Dismiss Notice
Join Physics Forums Today!
The friendliest, high quality science and math community on the planet! Everyone who loves science is here!

Heat transfer - aeroheating and material thickness

  1. Apr 9, 2014 #1
    Heat transfer -- aeroheating and material thickness

    I'm trying to size the thickness of a shroud to encapsulate a payload on a small rocket. We're using carbon fiber pre-preg (k=6.83 W/m-K) and (per the aeroheating analysis based on the trajectory) the max heat rate is 908 kW/m^2.

    The avionics housed inside the shroud are rated to 85 C (358 K).

    How can I get an idea of what the thickness of the shroud needs to be to prevent overheating?

    I tried to use Fourier's law for SS conduction through a plane wall as a crude first-order analysis to get an idea. So the outer temp. on the shroud moldline (To) is given by q"L/k + Ti. I've been picking inside temps. (Ti) that are some percentage of the max. temp the electronics can take (say, 50% or 179K) and a material thickness (ex. 1/8") and then comparing the predicted outer temp. with the glass transition temp. for the material. This doesn't seem like a very sound analysis, as it's also predicting overheating for basically every thickness I select.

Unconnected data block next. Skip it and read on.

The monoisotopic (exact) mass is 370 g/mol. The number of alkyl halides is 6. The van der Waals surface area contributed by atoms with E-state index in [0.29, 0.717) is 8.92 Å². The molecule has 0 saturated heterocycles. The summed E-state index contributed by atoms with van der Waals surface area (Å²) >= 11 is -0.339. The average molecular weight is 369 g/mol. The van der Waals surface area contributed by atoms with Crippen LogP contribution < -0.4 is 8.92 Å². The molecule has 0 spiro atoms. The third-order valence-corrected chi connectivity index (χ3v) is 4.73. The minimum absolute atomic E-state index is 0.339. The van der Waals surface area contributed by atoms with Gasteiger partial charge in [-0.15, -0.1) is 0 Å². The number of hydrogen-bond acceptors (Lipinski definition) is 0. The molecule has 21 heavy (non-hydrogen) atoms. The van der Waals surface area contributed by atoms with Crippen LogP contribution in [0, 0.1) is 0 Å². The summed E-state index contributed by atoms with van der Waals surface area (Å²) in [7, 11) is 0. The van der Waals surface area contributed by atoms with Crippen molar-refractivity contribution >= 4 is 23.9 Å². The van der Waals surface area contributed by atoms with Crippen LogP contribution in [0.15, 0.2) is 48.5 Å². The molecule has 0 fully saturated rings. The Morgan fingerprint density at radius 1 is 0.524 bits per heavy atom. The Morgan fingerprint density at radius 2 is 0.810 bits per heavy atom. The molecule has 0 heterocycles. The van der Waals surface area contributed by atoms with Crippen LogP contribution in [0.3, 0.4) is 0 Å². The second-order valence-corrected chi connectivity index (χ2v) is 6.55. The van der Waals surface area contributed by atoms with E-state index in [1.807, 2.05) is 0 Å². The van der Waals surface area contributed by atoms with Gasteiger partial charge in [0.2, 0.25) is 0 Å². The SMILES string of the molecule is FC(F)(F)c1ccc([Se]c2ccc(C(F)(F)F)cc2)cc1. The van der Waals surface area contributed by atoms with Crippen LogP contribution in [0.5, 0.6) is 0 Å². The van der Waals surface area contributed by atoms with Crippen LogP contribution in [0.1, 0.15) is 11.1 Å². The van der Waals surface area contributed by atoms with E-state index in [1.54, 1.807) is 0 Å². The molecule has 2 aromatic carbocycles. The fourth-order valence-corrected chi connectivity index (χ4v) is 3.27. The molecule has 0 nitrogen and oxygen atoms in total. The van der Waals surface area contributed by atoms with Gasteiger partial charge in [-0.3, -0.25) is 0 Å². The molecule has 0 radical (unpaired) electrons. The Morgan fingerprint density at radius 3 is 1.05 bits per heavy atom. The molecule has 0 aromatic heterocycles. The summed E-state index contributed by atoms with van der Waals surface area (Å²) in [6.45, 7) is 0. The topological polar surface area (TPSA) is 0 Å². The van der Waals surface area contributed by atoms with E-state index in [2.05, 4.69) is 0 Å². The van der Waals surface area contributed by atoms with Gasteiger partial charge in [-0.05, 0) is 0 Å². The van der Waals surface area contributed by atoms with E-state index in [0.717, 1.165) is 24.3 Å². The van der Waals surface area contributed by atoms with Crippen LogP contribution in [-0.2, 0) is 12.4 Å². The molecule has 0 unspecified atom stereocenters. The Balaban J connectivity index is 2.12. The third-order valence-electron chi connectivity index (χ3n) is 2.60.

Ideally, we could estimate the outer wall temp. and then calculate the thickness based on a desired inside temp. How should I approach this? I also don't have an estimate for h (heat transfer coefficient for convection) in this scenario.

    I haven't had heat transfer in many years, so I think I'm feeling in the dark to some degree!
  2. jcsd
  3. Apr 23, 2014 #2
    you should always gauge using maximum temperature of outer wall to calculate the thickness.
Share this great discussion with others via Reddit, Google+, Twitter, or Facebook